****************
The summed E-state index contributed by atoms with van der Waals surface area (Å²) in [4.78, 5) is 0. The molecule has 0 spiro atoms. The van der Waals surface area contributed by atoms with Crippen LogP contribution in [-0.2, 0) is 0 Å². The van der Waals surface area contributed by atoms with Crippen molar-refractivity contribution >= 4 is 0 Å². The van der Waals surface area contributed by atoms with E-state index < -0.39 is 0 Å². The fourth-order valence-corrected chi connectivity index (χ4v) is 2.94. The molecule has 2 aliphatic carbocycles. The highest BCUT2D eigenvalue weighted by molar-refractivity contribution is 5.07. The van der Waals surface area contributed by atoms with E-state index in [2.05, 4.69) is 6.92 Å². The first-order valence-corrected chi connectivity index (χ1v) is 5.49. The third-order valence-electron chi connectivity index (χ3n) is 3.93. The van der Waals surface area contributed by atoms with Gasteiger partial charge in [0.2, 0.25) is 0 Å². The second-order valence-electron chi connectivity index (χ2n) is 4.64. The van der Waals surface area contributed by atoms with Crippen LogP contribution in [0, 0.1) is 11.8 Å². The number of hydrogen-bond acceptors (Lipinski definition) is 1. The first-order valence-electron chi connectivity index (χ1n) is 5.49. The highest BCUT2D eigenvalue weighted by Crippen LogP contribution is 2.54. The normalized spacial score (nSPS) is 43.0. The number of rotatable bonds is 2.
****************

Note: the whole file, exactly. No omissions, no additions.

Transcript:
The summed E-state index contributed by atoms with van der Waals surface area (Å²) in [4.78, 5) is 0. The molecule has 0 spiro atoms. The van der Waals surface area contributed by atoms with Crippen LogP contribution in [-0.2, 0) is 0 Å². The van der Waals surface area contributed by atoms with Crippen molar-refractivity contribution >= 4 is 0 Å². The van der Waals surface area contributed by atoms with E-state index < -0.39 is 0 Å². The fourth-order valence-corrected chi connectivity index (χ4v) is 2.94. The molecule has 2 aliphatic carbocycles. The highest BCUT2D eigenvalue weighted by molar-refractivity contribution is 5.07. The van der Waals surface area contributed by atoms with E-state index in [2.05, 4.69) is 6.92 Å². The first-order valence-corrected chi connectivity index (χ1v) is 5.49. The third-order valence-electron chi connectivity index (χ3n) is 3.93. The van der Waals surface area contributed by atoms with Gasteiger partial charge in [0.2, 0.25) is 0 Å². The second-order valence-electron chi connectivity index (χ2n) is 4.64. The van der Waals surface area contributed by atoms with Crippen LogP contribution in [0, 0.1) is 11.8 Å². The number of hydrogen-bond acceptors (Lipinski definition) is 1. The first-order valence-electron chi connectivity index (χ1n) is 5.49. The highest BCUT2D eigenvalue weighted by Crippen LogP contribution is 2.54. The normalized spacial score (nSPS) is 43.0. The number of rotatable bonds is 2.